GM Official Bragged About Electric Car, Then Reporter Forced Her to Admit Where Charging Electricity Comes From

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The truth is that the high price of electric cars is not the only reason they’re not catching on. They require electricity to run. Lots and lots of electricity, in fact.

And we have General Motors spokeswoman Kristin Zimmerman to thank for letting the cat out of the bag.

During the unveiling of a new Chevy Volt last year, Zimmerman said, “Everybody thought we killed the electric vehicle.” She playfully added, “No, we didn’t. It’s alive and well.”

The smile quickly left her face when a reporter asked what source of electricity was being used to charge the vehicle.

“It’s coming from the building,” she replied.

The reporter clarified, “What’s your mix of power?”

“Lansing feeds power to the building,” she answered, hoping that would end the questioning.

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It didn’t.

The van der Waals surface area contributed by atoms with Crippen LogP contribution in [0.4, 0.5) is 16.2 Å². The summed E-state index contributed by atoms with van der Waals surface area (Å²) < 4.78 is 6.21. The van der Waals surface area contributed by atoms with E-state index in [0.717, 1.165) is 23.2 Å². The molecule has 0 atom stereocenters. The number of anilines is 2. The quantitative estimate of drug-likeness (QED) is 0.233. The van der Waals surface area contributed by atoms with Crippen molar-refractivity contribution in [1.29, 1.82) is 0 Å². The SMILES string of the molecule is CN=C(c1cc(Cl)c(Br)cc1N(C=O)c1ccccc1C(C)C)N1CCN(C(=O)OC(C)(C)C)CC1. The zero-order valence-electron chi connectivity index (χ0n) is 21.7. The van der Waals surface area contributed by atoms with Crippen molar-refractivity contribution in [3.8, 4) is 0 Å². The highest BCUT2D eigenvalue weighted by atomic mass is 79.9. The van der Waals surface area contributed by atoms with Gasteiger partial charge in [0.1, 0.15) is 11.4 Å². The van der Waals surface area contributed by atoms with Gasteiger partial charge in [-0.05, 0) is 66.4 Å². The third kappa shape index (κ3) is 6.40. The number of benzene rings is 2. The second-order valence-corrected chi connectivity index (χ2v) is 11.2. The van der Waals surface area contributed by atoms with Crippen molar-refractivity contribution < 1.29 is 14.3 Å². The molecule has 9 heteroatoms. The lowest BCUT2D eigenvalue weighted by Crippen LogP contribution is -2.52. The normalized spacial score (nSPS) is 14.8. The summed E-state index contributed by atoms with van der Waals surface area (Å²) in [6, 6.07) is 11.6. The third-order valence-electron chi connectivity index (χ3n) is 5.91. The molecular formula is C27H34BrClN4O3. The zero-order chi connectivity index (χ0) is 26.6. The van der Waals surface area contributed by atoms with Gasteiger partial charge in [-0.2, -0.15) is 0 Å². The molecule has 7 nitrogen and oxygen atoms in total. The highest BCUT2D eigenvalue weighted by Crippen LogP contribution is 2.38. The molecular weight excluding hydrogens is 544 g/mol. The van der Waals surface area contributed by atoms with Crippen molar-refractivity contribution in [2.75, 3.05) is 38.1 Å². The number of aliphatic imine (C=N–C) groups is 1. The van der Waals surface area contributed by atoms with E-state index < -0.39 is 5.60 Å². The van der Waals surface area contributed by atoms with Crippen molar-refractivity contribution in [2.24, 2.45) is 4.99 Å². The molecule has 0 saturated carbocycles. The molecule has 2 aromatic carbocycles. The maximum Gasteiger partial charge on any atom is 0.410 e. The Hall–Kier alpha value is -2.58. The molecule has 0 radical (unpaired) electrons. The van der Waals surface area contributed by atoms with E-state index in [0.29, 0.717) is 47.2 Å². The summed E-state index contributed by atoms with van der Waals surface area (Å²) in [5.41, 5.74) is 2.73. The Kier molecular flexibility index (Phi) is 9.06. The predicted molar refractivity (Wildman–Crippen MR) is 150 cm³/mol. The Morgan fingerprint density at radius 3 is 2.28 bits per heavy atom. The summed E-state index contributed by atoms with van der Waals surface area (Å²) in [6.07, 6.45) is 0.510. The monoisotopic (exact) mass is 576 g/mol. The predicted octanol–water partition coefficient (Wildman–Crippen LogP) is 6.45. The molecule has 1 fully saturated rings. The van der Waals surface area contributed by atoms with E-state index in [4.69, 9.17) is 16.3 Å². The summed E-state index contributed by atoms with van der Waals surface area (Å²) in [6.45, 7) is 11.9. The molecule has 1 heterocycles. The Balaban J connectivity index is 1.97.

Stopping herself before uttering the dirty word “coal,” Zimmerman said, “I betcha there’s a bit of co — they’re heavy on natural gas, aren’t they?”

Video of the exchange cuts to J. Peter Lark, an official with the Lansing Board of Power and Light, who set the reporter straight. He told him, “It would be charging off our grid, which is about 95 percent coal.”

Last week, thinking “it would be fun,” Wall Street Journal reporter Rachel Wolfe drove a Kia EV6 from New Orleans to Chicago. She wrote a story about her trip, which she titled, “I Rented an Electric Car for a Four-Day Road Trip. I Spent More Time Charging It Than I Did Sleeping.”

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www.westernjournal.com/gm-official-bragged-electric-car-reporter-forced-admit-charging-electricity-comes/

h/t Coastie Patriot

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